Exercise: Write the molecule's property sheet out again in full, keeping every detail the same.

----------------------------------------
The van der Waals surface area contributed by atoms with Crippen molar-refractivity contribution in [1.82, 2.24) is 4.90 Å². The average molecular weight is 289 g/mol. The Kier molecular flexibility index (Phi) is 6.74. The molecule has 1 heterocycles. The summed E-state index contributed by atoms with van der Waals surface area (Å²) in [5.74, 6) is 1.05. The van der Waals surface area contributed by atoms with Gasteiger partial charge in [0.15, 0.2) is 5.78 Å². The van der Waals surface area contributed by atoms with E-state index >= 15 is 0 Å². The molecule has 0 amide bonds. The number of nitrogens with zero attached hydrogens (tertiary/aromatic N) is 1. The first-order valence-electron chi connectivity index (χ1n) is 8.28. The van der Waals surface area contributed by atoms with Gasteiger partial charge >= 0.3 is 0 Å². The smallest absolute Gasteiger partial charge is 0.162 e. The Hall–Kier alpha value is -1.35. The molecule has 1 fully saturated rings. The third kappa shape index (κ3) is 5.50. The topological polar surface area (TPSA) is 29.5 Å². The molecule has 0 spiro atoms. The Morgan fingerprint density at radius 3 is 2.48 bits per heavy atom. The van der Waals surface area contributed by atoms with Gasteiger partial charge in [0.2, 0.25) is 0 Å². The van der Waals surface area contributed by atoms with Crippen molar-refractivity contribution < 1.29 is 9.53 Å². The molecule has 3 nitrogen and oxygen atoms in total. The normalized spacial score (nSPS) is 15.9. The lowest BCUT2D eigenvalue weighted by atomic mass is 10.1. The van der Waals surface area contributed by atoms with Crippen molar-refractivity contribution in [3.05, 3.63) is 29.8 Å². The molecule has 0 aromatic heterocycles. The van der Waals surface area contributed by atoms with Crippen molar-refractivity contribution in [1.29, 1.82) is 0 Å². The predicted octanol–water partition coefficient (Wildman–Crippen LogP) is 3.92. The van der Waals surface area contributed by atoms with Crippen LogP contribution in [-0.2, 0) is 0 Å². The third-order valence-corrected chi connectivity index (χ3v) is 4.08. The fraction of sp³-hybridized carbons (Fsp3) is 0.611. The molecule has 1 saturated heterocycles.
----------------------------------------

The van der Waals surface area contributed by atoms with Crippen molar-refractivity contribution in [1.82, 2.24) is 4.90 Å². The average molecular weight is 289 g/mol. The Kier molecular flexibility index (Phi) is 6.74. The molecule has 1 heterocycles. The summed E-state index contributed by atoms with van der Waals surface area (Å²) in [5.74, 6) is 1.05. The van der Waals surface area contributed by atoms with Gasteiger partial charge in [0.15, 0.2) is 5.78 Å². The van der Waals surface area contributed by atoms with E-state index >= 15 is 0 Å². The molecule has 0 amide bonds. The number of nitrogens with zero attached hydrogens (tertiary/aromatic N) is 1. The first-order valence-electron chi connectivity index (χ1n) is 8.28. The van der Waals surface area contributed by atoms with Gasteiger partial charge >= 0.3 is 0 Å². The smallest absolute Gasteiger partial charge is 0.162 e. The Hall–Kier alpha value is -1.35. The molecule has 1 fully saturated rings. The third kappa shape index (κ3) is 5.50. The topological polar surface area (TPSA) is 29.5 Å². The molecule has 0 spiro atoms. The Morgan fingerprint density at radius 3 is 2.48 bits per heavy atom. The van der Waals surface area contributed by atoms with Gasteiger partial charge in [0.2, 0.25) is 0 Å². The van der Waals surface area contributed by atoms with Crippen molar-refractivity contribution < 1.29 is 9.53 Å². The molecule has 3 nitrogen and oxygen atoms in total. The normalized spacial score (nSPS) is 15.9. The lowest BCUT2D eigenvalue weighted by atomic mass is 10.1. The van der Waals surface area contributed by atoms with Crippen molar-refractivity contribution in [3.05, 3.63) is 29.8 Å². The molecule has 0 aromatic heterocycles. The van der Waals surface area contributed by atoms with Crippen molar-refractivity contribution in [1.29, 1.82) is 0 Å². The predicted octanol–water partition coefficient (Wildman–Crippen LogP) is 3.92. The van der Waals surface area contributed by atoms with Crippen LogP contribution in [-0.2, 0) is 0 Å². The third-order valence-corrected chi connectivity index (χ3v) is 4.08. The fraction of sp³-hybridized carbons (Fsp3) is 0.611. The molecule has 1 saturated heterocycles.